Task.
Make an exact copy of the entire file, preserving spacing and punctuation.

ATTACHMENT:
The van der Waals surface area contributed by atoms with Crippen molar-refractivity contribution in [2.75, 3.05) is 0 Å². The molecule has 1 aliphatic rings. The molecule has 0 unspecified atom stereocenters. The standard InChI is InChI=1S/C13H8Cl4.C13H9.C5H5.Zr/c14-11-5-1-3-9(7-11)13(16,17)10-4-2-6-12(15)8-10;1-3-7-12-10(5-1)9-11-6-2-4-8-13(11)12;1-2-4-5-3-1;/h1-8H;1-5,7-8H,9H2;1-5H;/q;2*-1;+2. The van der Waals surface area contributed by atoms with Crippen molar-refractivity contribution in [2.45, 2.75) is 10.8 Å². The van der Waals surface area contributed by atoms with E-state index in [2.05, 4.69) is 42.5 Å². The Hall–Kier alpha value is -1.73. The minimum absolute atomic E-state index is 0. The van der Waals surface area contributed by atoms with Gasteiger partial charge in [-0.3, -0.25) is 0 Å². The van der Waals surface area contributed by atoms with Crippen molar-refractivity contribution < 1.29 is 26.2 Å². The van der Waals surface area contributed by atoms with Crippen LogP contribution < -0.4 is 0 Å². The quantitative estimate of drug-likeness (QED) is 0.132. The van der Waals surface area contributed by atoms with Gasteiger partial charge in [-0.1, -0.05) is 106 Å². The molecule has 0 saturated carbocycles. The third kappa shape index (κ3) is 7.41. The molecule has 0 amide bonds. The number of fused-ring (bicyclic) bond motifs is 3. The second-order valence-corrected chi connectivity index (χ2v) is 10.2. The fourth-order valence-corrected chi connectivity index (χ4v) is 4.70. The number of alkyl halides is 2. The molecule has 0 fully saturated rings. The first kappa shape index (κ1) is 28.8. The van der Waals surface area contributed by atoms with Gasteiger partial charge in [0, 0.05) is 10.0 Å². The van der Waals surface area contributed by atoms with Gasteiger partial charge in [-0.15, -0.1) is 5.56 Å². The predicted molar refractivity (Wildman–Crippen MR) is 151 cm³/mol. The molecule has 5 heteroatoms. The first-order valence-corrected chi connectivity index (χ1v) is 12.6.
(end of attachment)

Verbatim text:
The van der Waals surface area contributed by atoms with Crippen molar-refractivity contribution in [2.75, 3.05) is 0 Å². The molecule has 1 aliphatic rings. The molecule has 0 unspecified atom stereocenters. The standard InChI is InChI=1S/C13H8Cl4.C13H9.C5H5.Zr/c14-11-5-1-3-9(7-11)13(16,17)10-4-2-6-12(15)8-10;1-3-7-12-10(5-1)9-11-6-2-4-8-13(11)12;1-2-4-5-3-1;/h1-8H;1-5,7-8H,9H2;1-5H;/q;2*-1;+2. The van der Waals surface area contributed by atoms with Crippen molar-refractivity contribution in [2.45, 2.75) is 10.8 Å². The van der Waals surface area contributed by atoms with E-state index in [2.05, 4.69) is 42.5 Å². The Hall–Kier alpha value is -1.73. The minimum absolute atomic E-state index is 0. The van der Waals surface area contributed by atoms with Gasteiger partial charge in [-0.3, -0.25) is 0 Å². The van der Waals surface area contributed by atoms with Crippen molar-refractivity contribution < 1.29 is 26.2 Å². The van der Waals surface area contributed by atoms with Crippen LogP contribution < -0.4 is 0 Å². The quantitative estimate of drug-likeness (QED) is 0.132. The van der Waals surface area contributed by atoms with Gasteiger partial charge in [-0.1, -0.05) is 106 Å². The molecule has 0 saturated carbocycles. The third kappa shape index (κ3) is 7.41. The molecule has 0 amide bonds. The number of fused-ring (bicyclic) bond motifs is 3. The second-order valence-corrected chi connectivity index (χ2v) is 10.2. The fourth-order valence-corrected chi connectivity index (χ4v) is 4.70. The number of alkyl halides is 2. The molecule has 0 fully saturated rings. The first kappa shape index (κ1) is 28.8. The van der Waals surface area contributed by atoms with Gasteiger partial charge in [0, 0.05) is 10.0 Å². The van der Waals surface area contributed by atoms with Gasteiger partial charge in [-0.15, -0.1) is 5.56 Å². The predicted molar refractivity (Wildman–Crippen MR) is 151 cm³/mol. The molecule has 5 heteroatoms. The first-order valence-corrected chi connectivity index (χ1v) is 12.6.